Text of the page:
Paying Forward

Eric Herman Headshot

Eric HermanThis blog really doesn’t have anything to do with aquatics, but I’m thinking it’s worth sharing anyway. So I humbly beg your kind indulgence.

I grew up in southern California, which unfortunately has more than its share of homeless people. As a result, like most, I’ve been confronted countless times by these down-and-out souls asking for money. (These days, I live on California’s  central coast on the Monterey Bay and although it’s just about the most beautiful place I’ve ever seen, the homeless are sadly well represented even here in the arms of paradise.)

I’ve always struggled with my conscience when confronted by people begging because sometimes it is obvious that some panhandle as a moneymaking scheme, while in other instances they do clearly need the help, or so it seems. It’s always a tough situation and most of the time I’ve erred in favor of helping out in small ways in the form of handing over a buck or two when asked. 

For the past few years, I’ve taken to asking these people if I can buy them food instead of handing over cash, my thinking being if they’re really hungry they’ll take me up on the offer, and I’m happy to report that most of the time, they go for it. 

Well, this happened recently as I was walking past a Taco Bell on my way to Safeway. An extremely rough looking man who appeared as though he hadn’t bathed in a year approached me and said he hadn’t eaten in days. I could tell by the look in his eyes that he was in a terribly weakened state so I obliged him and bought him a burrito and a soda – cost me just over three bucks.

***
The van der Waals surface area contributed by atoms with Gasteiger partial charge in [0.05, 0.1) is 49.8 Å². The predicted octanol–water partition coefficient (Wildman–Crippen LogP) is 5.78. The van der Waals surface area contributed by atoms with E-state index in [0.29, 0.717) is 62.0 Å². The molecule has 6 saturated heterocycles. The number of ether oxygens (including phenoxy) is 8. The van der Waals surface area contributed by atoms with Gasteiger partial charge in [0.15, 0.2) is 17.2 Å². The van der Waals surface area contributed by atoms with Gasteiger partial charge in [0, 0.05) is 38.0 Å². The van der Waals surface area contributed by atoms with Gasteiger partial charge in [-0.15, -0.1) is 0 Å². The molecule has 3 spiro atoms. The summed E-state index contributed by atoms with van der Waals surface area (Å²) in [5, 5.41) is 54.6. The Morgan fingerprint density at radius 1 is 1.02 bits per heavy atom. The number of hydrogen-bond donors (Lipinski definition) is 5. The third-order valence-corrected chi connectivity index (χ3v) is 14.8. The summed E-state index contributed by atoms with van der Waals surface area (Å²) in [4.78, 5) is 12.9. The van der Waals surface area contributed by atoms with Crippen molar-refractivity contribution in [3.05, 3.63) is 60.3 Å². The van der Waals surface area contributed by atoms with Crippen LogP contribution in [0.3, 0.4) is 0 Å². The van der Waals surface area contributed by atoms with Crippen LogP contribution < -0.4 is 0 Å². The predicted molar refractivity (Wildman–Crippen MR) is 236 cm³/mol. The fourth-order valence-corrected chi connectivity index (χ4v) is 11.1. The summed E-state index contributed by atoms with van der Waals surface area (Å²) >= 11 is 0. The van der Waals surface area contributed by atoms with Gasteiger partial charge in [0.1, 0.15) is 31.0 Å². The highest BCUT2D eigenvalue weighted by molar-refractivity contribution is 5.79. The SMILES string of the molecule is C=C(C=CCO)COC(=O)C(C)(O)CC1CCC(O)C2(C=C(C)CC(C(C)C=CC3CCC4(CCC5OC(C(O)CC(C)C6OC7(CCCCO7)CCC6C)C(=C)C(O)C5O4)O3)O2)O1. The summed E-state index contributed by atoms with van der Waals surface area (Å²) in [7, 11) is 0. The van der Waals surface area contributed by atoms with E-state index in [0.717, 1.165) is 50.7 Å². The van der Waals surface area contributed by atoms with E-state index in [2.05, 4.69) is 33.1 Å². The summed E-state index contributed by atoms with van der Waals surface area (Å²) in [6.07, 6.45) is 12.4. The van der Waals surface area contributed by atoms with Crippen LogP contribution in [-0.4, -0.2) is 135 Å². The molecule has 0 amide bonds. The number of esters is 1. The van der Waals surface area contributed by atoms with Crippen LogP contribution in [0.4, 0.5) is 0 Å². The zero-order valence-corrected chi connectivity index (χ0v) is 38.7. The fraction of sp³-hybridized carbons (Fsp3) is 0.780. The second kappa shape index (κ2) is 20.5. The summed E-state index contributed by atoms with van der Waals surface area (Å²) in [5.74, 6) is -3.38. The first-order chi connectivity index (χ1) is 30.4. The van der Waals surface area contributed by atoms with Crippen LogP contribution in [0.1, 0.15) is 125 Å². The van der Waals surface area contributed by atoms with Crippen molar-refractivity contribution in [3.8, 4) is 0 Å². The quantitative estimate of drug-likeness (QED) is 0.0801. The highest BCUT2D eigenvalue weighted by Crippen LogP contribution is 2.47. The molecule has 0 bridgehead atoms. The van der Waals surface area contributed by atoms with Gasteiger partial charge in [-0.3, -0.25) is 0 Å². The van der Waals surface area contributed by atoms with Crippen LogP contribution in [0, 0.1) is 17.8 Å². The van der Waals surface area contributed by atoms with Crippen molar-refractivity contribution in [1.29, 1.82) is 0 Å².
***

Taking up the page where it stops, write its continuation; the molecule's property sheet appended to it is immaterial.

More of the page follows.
He seemed genuinely appreciative and I felt good about lending a hand to someone who was obviously hungry. 

The very next day I was going back to the store when I saw the same man across the parking lot. An elderly woman was walking past him and he obviously asked her for a “donation” to which she shook her head no. Then, just a few seconds later, the woman tripped and fell right in front of an oncoming car, which was driving far too fast for a parking lot. The homeless guy immediately leapt to her aid, putting himself between her and the car, which screeched to a halt. He helped her up and then gathered her things that had fallen out of her grocery bag. 

The woman was extremely upset and started to cry. The driver got of the car got out to make sure the woman was okay. She appeared to be bleeding from her knee and was limping badly. After a moment, she regrouped and with the aid of the homeless guy and the driver, and made her way to her car. 

Wanting to do something constructive, I got out my “smart phone” and Googled a local food bank. I jotted down the address on a scrap of paper and walked over to the homeless man and gave it to him. He remembered me and was extremely thankful. I in turn told him I saw what had just happened and said that I for one appreciated his quick action. 

That’s really all that happened, but as I made my way into the store I couldn’t help but think there was an object lesson in there somewhere, perhaps a small message that in some ways we are in fact responsible for each other. Perhaps I’m naïve, but I can’t help thinking that if heaven forbid I was ever hungry, or fell down in parking lot when I’m old and frail, that someone would be there to lend a helping hand somehow. 

I really don’t mean to preach or anything of the sort, but I do feel that because we live in the greatest and most abundant society ever in the history of the world that most of us can afford to occasionally act on others’ behalf. And just maybe we should do so without any expectation other than the small satisfaction that comes from helping someone else, even if it’s just a matter of buying a burrito or helping someone after they trip and fall. 

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